Those Who Feel the Fire Burning: A Refugee’s Perspective
On the film’s experimental narrative structure, Draaijer said: “It was always clear from the beginning that he [director Morgan Knibbe] wanted to tell the story from the perspective of a ghost. That’s why he used style elements from fiction films.”
“On the news we see all the numbers,” said Draaijer, “but he didn’t want to portray them [the refugees] as victims, but for we as an audience to experience what it is to be a refugee. That’s why he wanted to tell it from the perspective of a refugee himself.”
Asked by an audience member about the myriad languages spoken the film’s protagonists, Draaijer explained:
“Most of the time he [Knibbe] didn’t understand what was said. For the Arabic we had an Arabic translator… What he was really doing was intuitive, just really following them around. He didn’t care, really, about what they were saying. He just wanted to show the people what they do. How they cook, how they live. And that’s what he did. Sometimes he thought, ‘OK I have enough’ and turned the camera away. In the editing we found out that that really worked that way. It wasn’t so much about what they were telling us, [but] more about their experiences at the time.”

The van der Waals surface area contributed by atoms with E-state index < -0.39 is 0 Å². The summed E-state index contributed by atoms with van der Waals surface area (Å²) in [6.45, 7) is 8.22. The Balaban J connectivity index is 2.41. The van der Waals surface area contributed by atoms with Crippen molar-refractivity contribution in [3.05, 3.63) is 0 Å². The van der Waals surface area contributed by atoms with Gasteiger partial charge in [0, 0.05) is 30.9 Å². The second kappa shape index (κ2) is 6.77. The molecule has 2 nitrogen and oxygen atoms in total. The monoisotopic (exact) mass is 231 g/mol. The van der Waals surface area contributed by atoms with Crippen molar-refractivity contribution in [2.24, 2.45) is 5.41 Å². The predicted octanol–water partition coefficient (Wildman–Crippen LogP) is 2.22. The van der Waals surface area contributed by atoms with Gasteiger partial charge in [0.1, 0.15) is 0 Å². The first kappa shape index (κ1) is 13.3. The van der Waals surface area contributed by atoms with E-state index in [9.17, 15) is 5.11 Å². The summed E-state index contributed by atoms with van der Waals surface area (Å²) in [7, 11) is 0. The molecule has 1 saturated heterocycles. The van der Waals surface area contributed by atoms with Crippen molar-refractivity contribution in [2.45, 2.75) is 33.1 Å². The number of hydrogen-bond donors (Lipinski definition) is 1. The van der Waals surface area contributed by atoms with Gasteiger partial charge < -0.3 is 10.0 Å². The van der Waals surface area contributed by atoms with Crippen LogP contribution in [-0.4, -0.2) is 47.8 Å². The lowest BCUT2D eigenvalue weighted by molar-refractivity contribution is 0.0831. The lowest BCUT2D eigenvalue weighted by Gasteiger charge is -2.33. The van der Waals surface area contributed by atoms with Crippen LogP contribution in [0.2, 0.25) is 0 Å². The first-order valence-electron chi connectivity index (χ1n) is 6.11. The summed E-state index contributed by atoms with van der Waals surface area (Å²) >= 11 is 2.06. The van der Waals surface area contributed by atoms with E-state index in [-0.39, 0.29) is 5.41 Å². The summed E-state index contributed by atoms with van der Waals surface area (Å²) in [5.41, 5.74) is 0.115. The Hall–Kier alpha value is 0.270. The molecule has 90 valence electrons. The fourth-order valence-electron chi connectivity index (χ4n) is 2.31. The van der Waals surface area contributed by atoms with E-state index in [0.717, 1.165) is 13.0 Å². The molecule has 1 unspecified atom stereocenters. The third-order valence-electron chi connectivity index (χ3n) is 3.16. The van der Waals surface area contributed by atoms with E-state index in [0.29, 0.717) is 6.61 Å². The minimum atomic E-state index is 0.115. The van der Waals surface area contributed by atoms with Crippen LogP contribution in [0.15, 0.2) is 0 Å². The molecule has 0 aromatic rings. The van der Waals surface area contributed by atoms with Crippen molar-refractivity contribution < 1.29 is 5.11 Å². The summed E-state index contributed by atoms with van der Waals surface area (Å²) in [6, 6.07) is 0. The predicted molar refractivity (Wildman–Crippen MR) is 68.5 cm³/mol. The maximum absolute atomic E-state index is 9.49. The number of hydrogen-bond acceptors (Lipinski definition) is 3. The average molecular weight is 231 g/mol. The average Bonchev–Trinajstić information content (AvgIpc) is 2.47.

An audience member asked what personal impact the filmmaking process had on the director.
“When he started he was only 22,” replied Draaijer. “He wanted to help everyone by giving them money. So that was the first thing I said, ‘Don’t help these people by giving them money, you can help in another way.’
“I think after Lampedusa he was really emotional, for a long time… He wants the whole world to see it.”
For more information about the film and upcoming screenings, visit the Those Who Feel the Fire Burning Facebook page.